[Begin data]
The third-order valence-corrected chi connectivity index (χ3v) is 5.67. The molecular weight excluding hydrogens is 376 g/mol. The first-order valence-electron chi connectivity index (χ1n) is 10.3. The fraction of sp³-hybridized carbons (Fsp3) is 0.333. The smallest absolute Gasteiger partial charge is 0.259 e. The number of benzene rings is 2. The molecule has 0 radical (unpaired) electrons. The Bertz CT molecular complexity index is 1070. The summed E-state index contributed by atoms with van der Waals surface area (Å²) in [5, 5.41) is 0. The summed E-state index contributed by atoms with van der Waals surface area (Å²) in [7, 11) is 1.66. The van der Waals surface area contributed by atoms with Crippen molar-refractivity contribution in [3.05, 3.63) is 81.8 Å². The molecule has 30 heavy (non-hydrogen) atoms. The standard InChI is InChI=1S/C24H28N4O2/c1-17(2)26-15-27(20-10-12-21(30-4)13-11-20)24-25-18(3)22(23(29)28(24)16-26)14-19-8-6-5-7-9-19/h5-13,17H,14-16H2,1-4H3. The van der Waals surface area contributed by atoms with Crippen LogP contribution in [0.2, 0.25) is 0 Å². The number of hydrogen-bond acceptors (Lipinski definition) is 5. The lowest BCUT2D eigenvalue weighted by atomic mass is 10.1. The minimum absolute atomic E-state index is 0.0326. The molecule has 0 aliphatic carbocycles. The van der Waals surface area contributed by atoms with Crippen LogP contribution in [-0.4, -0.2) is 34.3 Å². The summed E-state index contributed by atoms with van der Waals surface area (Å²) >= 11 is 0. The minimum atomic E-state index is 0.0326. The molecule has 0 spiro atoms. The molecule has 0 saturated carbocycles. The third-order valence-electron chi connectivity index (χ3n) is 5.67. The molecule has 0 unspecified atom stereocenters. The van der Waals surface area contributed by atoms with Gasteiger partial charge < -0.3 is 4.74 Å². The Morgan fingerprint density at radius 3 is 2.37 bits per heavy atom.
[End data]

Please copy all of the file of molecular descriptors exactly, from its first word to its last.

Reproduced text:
The third-order valence-corrected chi connectivity index (χ3v) is 5.67. The molecular weight excluding hydrogens is 376 g/mol. The first-order valence-electron chi connectivity index (χ1n) is 10.3. The fraction of sp³-hybridized carbons (Fsp3) is 0.333. The smallest absolute Gasteiger partial charge is 0.259 e. The number of benzene rings is 2. The molecule has 0 radical (unpaired) electrons. The Bertz CT molecular complexity index is 1070. The summed E-state index contributed by atoms with van der Waals surface area (Å²) in [5, 5.41) is 0. The summed E-state index contributed by atoms with van der Waals surface area (Å²) in [7, 11) is 1.66. The van der Waals surface area contributed by atoms with Crippen molar-refractivity contribution in [3.05, 3.63) is 81.8 Å². The molecule has 30 heavy (non-hydrogen) atoms. The standard InChI is InChI=1S/C24H28N4O2/c1-17(2)26-15-27(20-10-12-21(30-4)13-11-20)24-25-18(3)22(23(29)28(24)16-26)14-19-8-6-5-7-9-19/h5-13,17H,14-16H2,1-4H3. The van der Waals surface area contributed by atoms with Crippen LogP contribution in [0.2, 0.25) is 0 Å². The number of hydrogen-bond acceptors (Lipinski definition) is 5. The lowest BCUT2D eigenvalue weighted by atomic mass is 10.1. The minimum absolute atomic E-state index is 0.0326. The molecule has 0 aliphatic carbocycles. The van der Waals surface area contributed by atoms with Crippen LogP contribution in [-0.4, -0.2) is 34.3 Å². The summed E-state index contributed by atoms with van der Waals surface area (Å²) >= 11 is 0. The minimum atomic E-state index is 0.0326. The molecule has 0 spiro atoms. The molecule has 0 saturated carbocycles. The third-order valence-electron chi connectivity index (χ3n) is 5.67. The molecule has 0 unspecified atom stereocenters. The van der Waals surface area contributed by atoms with Gasteiger partial charge < -0.3 is 4.74 Å². The Morgan fingerprint density at radius 3 is 2.37 bits per heavy atom.